Fighting the Flu

Flu season is rearing its ugly head, surrounding us with a cacophony of sniffles, sneezes, and coughs. It’s a good opportunity to build on last week’s post with a more generalized theme: the common cold and flu. It is important to know how to keep your immune system strong to fight off sickness. So, whether you’re sick or trying to stay healthy, here is what you need to know about warding off diseases.


chicken brothAs simple as it sounds, a well-balanced diet is vital to keeping your body healthy. Your immune system relies on a wide variety of minerals and vitamins to function efficiently. Research has not identified any vitamin or nutrient that can single-handedly boost your immune system, so it’s important to consume a recommended balance of micronutrients. A diet high in fruits, vegetables, lean proteins, and whole grains, and low in added sugars and saturated or trans fats, should keep your body well-supplied. Multivitamins are beneficial to this end but should not be relied on or used to excuse a poor diet. Probiotics, found in active-culture yogurts and miso, also contribute to immune and digestive function. Of course, other healthy habits – sleeping well, exercising regularly, reducing stress, etc. – and proper sanitation – washing your hands, covering your cough, disinfecting surfaces, etc. – are also crucial.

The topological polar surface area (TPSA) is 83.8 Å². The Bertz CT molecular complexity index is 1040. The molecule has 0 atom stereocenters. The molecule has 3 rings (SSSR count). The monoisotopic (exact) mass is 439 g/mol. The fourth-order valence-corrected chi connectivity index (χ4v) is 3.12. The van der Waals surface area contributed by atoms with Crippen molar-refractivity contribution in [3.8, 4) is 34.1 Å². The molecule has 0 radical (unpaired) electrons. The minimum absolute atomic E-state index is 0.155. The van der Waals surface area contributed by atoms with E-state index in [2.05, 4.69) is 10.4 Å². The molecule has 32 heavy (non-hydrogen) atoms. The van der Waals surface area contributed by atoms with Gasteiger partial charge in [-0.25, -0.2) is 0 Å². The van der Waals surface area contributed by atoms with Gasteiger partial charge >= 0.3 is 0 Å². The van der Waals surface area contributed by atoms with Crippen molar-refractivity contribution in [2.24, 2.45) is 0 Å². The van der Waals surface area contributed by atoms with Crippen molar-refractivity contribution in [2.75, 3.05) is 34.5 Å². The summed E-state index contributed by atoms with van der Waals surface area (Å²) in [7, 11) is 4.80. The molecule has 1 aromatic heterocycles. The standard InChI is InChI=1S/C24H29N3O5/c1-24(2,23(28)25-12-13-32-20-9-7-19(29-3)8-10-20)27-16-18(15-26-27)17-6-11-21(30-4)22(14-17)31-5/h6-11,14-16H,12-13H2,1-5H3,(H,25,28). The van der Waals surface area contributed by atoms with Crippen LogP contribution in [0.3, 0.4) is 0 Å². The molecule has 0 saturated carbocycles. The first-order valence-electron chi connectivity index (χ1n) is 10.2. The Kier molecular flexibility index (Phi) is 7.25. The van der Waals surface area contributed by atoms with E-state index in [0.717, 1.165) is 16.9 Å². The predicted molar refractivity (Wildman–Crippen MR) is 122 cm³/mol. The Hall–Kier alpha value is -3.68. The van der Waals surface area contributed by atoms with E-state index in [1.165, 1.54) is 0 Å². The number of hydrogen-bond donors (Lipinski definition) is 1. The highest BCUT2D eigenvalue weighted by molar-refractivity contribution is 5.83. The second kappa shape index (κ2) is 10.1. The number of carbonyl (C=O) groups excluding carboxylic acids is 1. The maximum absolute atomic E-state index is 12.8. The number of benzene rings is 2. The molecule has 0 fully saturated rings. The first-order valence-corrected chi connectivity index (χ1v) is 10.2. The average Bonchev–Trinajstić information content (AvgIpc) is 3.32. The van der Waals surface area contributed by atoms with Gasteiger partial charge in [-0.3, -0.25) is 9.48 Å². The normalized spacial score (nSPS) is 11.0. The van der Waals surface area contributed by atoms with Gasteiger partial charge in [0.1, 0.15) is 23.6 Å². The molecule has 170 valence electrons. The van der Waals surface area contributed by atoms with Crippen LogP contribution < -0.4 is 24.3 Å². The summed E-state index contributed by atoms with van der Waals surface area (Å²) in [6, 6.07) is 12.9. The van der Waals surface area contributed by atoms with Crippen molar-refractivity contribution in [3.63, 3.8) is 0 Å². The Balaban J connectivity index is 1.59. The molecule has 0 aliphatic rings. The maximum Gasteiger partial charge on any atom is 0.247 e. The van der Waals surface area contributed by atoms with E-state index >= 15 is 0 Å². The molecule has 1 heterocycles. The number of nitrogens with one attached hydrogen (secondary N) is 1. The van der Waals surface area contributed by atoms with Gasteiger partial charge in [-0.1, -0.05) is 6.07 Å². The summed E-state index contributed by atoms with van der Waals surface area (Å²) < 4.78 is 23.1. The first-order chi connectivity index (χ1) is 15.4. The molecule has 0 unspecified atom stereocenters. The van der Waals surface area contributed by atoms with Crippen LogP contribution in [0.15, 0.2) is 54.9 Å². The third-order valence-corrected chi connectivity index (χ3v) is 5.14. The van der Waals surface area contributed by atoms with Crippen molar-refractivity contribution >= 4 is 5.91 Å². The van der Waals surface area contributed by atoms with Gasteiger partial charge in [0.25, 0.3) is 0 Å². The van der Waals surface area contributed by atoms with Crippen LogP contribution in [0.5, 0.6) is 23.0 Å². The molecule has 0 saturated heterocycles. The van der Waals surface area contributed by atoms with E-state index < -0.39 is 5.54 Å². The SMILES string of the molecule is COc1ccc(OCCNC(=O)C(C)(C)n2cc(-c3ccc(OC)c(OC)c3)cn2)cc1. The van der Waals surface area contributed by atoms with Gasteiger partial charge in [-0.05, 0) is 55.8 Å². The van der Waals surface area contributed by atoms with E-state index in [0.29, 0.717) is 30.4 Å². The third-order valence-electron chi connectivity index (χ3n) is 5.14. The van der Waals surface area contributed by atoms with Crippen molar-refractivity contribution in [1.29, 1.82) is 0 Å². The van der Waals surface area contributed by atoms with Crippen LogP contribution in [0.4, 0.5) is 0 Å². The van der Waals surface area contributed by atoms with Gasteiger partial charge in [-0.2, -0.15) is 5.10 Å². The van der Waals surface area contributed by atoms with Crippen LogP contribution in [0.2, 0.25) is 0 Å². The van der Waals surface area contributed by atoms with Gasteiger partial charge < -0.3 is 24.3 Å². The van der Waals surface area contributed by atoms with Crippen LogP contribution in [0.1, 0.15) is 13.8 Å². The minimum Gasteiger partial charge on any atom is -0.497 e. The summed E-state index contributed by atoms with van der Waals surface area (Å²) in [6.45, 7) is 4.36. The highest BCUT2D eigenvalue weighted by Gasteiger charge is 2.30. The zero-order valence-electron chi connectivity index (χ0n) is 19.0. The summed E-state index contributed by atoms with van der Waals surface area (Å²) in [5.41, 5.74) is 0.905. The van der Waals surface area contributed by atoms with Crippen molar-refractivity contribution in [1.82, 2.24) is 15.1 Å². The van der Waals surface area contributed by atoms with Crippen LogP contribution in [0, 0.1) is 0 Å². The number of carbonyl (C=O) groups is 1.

Unlike gastrointestinal illnesses, colds and flu do not impact your digestive system enough to call for a severe change in diet. Nonetheless, there are a number of foods that will assist in symptom relief as well as combat your virus at a cellular level.

  • Gargling warm water with salt for one minute helps relieve sore throats. Salt reduces inflammation by extracting moisture from tissues and membranes and prevents bacteria from growing after flushing them out.
  • Spicy food helps thin mucus and is a natural decongestant. Garlic, cayenne, and paprika are common spices that can easily be added to any dish for this purpose.
  • Honey – in warm water or by the spoonful – soothes sore throats due to its consistency and antibacterial properties.
  • Lemon, typically used in combination with honey, has antibacterial properties, fights mucus, and can relieve pain in sore areas of the throat.
  • Warm, clear liquids soothe sore throats, thin mucus, and keep your body hydrated. Teas and broth-based soups are the best examples of this. Soup can also be a great source of nutrients because vegetables become easier to digest once they have been cooked down in broth.
  • Milk has been found to thicken phlegm, although whether or not it generates more phlegm or mucus has been debated. Avoidance is a personal decision, and consumption won’t seriously impede recovery.

Given the sensitive condition of your body, you should pay attention not only to what but to how you eat. Eat frequently to sustain your energy but in smaller portions, so as not to overwhelm your body by forcing it to break down a large meal while it’s trying to fight an infection.

Eat up and get well soon.